Seeing into drawing :perception and communication.

Riley, Howard (2015) Seeing into drawing :perception and communication. Art & Perception, 4 (1-2). pp. 57-71. ISSN 2213-4905

Full text not available from this repository.


The central theme of this article proposes that an amalgamation of aspects of visual perception theory and visual communication theory can inform the pedagogy of drawing in an art school context, and can empower the drawing practices of art students. The article explores James J. Gibson’s (1979) insights about how information contained within the structure of the arrays of light arriving at the eyes may be converted into geometric constructions used to represent our three-dimensional world upon a two-dimensional surface. The structure of these ambient arrays can be observed through three ways of seeing — modes of attention — that inform teaching strategies in the art school drawing studio. Roman Jakobson’s (1960) model of communication is introduced and adapted for use within a teaching programme that facilitates students’ understanding of how their compositional choices, informed by the three ways of seeing, and made in the process of drawing, can position viewers in terms of their mood and attitude towards the subject matter represented. These modes of attention are introduced to students as channels of vision through which they may focus upon levels of information pertaining to specific properties of the environment under observation. For example, we may notice some of the features of the constantly-changing arrays of light arriving at the eyes which afford us information about the nature of surfaces in the world — haptic values — softness, hardness, rigidity, plasticity. At another degree of abstraction, features affording information about our spatial position relative to surfaces and edges may be noticed: in general, the mode of attention tuned to information based upon distance-values. Some other features within the arrays of light relate to the interplay of line, shape, tone, texture and colour at the level of pattern and rhythm divorced from three-dimensional form: proximal values. The article is illustrated with student drawings and those of the author.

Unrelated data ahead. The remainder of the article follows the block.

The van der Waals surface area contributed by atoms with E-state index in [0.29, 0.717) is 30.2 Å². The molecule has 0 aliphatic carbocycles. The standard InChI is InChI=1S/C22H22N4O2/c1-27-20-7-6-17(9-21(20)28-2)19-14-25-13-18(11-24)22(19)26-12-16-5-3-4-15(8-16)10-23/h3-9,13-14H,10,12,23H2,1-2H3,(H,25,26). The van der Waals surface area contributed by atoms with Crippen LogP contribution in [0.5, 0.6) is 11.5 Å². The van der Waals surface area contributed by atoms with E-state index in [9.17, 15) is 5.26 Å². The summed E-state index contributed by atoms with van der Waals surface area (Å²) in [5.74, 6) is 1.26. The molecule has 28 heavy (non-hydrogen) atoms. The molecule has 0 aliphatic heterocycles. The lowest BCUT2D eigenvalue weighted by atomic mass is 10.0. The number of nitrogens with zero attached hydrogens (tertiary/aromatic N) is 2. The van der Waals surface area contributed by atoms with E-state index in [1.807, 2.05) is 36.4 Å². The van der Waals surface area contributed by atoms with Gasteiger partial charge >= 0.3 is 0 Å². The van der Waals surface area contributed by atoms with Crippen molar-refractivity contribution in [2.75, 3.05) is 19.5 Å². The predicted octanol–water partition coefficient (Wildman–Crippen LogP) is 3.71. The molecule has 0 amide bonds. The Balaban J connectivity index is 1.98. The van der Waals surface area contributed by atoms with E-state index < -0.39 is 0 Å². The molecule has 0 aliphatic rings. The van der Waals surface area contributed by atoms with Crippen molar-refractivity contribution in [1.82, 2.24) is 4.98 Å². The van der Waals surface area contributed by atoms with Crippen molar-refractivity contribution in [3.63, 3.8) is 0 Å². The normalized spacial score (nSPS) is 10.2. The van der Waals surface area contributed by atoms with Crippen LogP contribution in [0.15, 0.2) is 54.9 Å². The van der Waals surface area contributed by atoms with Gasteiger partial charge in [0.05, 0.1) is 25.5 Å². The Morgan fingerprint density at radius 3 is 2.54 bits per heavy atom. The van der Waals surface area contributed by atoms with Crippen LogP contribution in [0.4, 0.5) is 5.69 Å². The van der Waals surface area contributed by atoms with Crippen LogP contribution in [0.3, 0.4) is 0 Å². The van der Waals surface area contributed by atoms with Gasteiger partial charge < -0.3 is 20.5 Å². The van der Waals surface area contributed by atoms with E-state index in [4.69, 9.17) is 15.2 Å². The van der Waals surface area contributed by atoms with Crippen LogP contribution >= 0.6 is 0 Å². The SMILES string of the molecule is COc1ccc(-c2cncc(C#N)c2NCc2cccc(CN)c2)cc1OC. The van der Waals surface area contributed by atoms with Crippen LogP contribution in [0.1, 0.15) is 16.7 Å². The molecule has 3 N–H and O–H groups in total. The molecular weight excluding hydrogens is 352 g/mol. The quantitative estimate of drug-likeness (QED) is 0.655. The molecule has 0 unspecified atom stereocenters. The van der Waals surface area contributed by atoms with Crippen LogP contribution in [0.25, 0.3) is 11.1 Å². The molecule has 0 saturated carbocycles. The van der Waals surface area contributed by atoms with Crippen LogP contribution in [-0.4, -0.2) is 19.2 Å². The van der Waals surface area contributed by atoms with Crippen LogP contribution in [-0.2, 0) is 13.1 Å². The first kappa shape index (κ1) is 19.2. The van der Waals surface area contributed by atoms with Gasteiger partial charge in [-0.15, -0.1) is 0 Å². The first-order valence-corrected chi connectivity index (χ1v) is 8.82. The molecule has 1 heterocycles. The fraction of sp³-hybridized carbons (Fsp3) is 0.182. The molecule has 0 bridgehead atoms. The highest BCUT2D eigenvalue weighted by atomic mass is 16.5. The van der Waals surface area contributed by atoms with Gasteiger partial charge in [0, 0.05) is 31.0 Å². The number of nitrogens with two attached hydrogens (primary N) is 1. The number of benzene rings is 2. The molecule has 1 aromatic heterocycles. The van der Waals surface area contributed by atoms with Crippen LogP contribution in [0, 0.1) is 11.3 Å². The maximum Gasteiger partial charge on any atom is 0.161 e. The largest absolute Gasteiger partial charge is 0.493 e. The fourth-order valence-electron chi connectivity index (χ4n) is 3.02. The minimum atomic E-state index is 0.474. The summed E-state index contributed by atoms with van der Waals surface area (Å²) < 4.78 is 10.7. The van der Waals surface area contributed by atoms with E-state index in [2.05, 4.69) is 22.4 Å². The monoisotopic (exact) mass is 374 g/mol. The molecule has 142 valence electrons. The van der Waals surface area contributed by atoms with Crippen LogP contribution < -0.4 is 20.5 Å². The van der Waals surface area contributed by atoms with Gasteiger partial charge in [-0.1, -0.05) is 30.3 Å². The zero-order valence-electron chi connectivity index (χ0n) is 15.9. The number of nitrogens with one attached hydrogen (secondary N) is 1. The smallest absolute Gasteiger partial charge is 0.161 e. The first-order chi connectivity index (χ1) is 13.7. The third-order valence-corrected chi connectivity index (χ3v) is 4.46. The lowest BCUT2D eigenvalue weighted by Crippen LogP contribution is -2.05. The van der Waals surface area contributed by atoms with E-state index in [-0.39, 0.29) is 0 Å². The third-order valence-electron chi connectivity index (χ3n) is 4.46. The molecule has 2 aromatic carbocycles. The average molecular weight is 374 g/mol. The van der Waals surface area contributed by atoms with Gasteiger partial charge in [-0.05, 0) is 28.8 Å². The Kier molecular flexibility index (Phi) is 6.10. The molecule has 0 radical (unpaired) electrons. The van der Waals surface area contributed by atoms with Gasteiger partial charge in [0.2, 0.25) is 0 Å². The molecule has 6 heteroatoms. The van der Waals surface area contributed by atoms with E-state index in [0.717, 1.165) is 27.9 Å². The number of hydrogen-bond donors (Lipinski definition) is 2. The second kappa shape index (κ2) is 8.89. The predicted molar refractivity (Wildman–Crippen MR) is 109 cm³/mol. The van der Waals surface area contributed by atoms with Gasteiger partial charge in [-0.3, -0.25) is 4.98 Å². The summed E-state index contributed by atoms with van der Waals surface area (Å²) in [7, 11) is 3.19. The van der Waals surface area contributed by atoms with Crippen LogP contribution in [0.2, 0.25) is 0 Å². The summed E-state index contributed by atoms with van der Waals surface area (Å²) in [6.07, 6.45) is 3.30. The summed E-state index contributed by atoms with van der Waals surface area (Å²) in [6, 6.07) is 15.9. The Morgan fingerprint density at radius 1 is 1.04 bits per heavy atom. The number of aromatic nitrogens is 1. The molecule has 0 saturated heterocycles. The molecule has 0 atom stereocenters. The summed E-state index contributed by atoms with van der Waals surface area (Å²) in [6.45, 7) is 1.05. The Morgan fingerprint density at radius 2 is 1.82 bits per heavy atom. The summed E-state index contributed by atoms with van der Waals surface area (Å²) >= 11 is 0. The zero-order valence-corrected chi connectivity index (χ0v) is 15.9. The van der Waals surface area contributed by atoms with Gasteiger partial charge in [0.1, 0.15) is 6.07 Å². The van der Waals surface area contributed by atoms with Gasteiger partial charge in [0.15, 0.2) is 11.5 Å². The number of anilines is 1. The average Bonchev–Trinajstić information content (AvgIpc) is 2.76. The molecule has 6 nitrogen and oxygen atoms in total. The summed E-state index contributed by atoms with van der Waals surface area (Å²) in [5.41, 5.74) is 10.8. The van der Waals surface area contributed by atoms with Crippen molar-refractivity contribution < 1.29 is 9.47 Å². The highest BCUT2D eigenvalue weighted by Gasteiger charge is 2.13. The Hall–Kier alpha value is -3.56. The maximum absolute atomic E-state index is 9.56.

Item Type: Article
Uncontrolled Keywords: Systemic functional semiotics, Modes of attention, Haptic digital and proximal values
Subjects: N Fine Arts > NC Drawing Design Illustration
Divisions: Institutes and Academies > Wales Institute for Science & Art (WISA) > Academic Discipline: Art & Media
Depositing User: Professor Howard Riley
Date Deposited: 01 Aug 2017 14:30
Last Modified: 05 Apr 2023 09:55

Administrator Actions (login required)

Edit Item - Repository Staff Only Edit Item - Repository Staff Only